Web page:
Dubstep has been kicking and skipping around for about a decade now, but as genres go, it’s still relatively young. Only in recent years did the style, based in British garage and Jamaican dub, start to reach an audience closer to mainstream, and for that matter, produce a handful of classic albums. The latter point is probably irrelevant to purists; the album format, more than ever a hot topic of debate with regard to relevance, has never been essential in order for electronic music to thrive. That said, recent efforts from the likes of Burial, Mount Kimbie and Various Production have shown what kind of progress has been made in dubstep over the past decade, and the debut album by 22-year-old Londoner James Blake is yet another interesting leap for a continually evolving style.
Blake’s debut is not dubstep in the purest sense. Production-wise, it’s certainly rooted in the kind of spacious atmosphere and bass-heavy sound that might find him in some way aesthetically aligned with Burial or Boxcutter. But there’s a playful lightness about Blake’s music that makes it all the more pop friendly and much harder to shoehorn into a convenient category. And quite unlike many of his peers, Blake isn’t afraid to add his own soulful vocals to his compositions, the most immediately impressive example being those in his cover of Feist’s “Limit to Your Love,” a standout that takes the passionate and gorgeous piano ballad of the original and skates it across a pond of cracking beats and ambient echoes. It’s quite pretty, actually, and more than anything, just a solid pop song.
As Blake displayed through Kelis samples on last year’s “C.M.Y.K.”, he has a fondness for American R&B, and if one particular artist’s influence shines through on this album, it’s D’Angelo. The two don’t sound remarkably similar mind you; Blake may be soulful, but let’s not get crazy, here. Nonetheless, James Blake certainly takes more than a few sonic cues from the smoky, spacious funk of Voodoo. The album’s first track has a similar kind of slow kick to it, gently grooving into a lazily sputtering funk, driven by Blake’s own auto-tuned vocals. Similarly, the pulse rumbling deep within “Wilhelm Scream” is subtle enough to hypnotize but Blake’s vocals are by far the most dramatic and expressive element of the song, an impassioned croon that few of his anonymity-loving peers would dare attempt.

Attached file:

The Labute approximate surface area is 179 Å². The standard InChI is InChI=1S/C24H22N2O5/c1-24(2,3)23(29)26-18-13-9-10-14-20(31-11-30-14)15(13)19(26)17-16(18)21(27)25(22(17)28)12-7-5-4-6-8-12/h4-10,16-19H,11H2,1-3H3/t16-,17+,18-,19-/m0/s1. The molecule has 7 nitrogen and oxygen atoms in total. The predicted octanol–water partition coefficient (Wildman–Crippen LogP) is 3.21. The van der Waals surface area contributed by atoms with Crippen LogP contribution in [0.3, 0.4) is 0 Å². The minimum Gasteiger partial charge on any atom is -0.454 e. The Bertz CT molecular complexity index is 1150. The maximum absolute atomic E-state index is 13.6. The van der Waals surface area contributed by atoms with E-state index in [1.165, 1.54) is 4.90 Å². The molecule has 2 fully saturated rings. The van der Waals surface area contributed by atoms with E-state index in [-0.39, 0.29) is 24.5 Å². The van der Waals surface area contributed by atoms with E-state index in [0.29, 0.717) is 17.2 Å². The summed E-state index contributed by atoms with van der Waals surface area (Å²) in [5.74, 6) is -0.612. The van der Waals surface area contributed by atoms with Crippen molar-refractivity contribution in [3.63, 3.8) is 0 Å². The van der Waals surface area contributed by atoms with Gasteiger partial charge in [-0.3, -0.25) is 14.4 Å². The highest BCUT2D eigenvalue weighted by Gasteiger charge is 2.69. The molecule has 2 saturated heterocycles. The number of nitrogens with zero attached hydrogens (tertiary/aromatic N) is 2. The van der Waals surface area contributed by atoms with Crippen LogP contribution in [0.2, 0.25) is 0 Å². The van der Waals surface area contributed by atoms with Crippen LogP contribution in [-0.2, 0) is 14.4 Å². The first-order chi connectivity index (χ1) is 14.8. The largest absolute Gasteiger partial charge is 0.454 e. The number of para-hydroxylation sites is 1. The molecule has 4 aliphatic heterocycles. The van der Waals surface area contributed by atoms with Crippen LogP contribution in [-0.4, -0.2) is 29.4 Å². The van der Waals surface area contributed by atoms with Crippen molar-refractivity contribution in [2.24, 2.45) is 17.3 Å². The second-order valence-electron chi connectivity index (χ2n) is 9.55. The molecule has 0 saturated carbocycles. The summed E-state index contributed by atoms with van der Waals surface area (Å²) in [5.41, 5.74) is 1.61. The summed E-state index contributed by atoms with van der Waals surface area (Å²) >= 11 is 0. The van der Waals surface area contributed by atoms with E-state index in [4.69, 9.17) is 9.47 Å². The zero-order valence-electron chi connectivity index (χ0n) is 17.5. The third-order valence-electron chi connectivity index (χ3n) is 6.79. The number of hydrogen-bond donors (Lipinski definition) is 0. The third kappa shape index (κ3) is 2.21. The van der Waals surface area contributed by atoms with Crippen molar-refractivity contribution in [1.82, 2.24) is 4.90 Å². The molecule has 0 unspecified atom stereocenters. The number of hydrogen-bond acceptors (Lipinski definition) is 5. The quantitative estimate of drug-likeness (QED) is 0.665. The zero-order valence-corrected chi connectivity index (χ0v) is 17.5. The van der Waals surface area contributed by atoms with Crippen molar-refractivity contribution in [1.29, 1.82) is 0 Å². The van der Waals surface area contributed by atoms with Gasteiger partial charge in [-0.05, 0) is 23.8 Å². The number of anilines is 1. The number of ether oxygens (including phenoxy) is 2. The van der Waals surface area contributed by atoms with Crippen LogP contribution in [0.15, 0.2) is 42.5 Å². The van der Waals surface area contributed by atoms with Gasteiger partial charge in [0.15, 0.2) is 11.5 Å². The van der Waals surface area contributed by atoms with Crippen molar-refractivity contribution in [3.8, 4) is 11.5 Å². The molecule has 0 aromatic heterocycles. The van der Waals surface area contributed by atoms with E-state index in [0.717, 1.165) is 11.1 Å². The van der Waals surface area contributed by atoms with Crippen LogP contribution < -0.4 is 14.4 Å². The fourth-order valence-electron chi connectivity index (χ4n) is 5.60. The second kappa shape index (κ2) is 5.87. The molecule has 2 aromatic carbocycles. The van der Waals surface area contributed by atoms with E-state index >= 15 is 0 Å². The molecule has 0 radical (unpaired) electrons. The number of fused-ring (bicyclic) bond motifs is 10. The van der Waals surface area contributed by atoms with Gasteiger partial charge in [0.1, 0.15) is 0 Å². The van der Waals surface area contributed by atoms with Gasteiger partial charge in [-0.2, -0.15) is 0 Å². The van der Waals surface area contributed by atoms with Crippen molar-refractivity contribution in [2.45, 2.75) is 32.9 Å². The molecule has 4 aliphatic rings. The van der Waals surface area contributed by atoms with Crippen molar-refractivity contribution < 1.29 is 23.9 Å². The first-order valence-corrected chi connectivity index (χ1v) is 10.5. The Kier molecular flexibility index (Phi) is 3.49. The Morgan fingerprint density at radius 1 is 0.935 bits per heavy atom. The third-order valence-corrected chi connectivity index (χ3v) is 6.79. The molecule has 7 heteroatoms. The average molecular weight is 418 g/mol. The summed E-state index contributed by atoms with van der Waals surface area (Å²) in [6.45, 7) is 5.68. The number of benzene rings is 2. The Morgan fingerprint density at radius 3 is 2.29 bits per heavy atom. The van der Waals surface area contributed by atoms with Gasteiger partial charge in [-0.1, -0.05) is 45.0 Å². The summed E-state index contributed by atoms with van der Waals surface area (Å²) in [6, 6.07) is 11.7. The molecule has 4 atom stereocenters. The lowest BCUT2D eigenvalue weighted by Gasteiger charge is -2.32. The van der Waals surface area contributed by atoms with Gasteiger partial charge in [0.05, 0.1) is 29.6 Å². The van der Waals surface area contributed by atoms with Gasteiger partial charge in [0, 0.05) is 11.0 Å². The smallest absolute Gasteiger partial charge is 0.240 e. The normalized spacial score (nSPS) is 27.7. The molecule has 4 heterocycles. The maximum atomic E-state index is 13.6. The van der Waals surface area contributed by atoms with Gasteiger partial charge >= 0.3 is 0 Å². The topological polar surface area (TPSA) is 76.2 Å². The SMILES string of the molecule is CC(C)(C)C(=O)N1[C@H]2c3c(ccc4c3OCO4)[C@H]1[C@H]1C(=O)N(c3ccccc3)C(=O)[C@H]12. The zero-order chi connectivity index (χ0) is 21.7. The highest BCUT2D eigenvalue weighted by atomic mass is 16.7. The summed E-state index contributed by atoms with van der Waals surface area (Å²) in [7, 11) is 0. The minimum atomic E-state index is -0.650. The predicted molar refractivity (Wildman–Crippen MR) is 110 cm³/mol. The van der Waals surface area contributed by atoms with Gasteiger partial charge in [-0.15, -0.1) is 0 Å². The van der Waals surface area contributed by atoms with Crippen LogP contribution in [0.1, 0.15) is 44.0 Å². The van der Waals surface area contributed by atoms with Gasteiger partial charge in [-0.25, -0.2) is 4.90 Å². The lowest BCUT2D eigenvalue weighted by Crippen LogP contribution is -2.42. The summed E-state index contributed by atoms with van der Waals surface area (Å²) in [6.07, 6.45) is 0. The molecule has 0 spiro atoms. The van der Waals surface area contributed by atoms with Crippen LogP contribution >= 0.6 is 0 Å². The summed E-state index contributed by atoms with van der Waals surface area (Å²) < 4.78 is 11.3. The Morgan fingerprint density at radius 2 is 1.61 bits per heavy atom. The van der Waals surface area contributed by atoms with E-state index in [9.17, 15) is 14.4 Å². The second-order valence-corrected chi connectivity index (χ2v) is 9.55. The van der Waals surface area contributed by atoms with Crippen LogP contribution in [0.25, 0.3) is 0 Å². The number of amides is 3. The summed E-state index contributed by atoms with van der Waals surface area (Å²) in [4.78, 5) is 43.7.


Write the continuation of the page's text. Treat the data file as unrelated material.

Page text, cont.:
A handful of songs on James Blake’s debut, namely “Give Me My Month” and “Why Don’t You Call Me,” are actually fairly straightforward, if brief, piano ballads, revealing a boldness and sincerity that makes the album all the more charming. There’s a lot going on here, though none of it seems particularly forced or overbearing. In fact, it’s a very subtle and laid back album, likely to sooth as much as it excites. That sometimes results in a kind of adult-contemporary version of dubstep, but in this case, a little bit of hipster cred is worth sacrificing in the name of some quite good songs.
Jeff Terich is the founder and editor of Treble. He's been writing about music for 20 years and has been published at American Songwriter, Bandcamp Daily, Reverb, Spin, Stereogum, uDiscoverMusic, VinylMePlease and some others that he's forgetting right now. He's still not tired of it.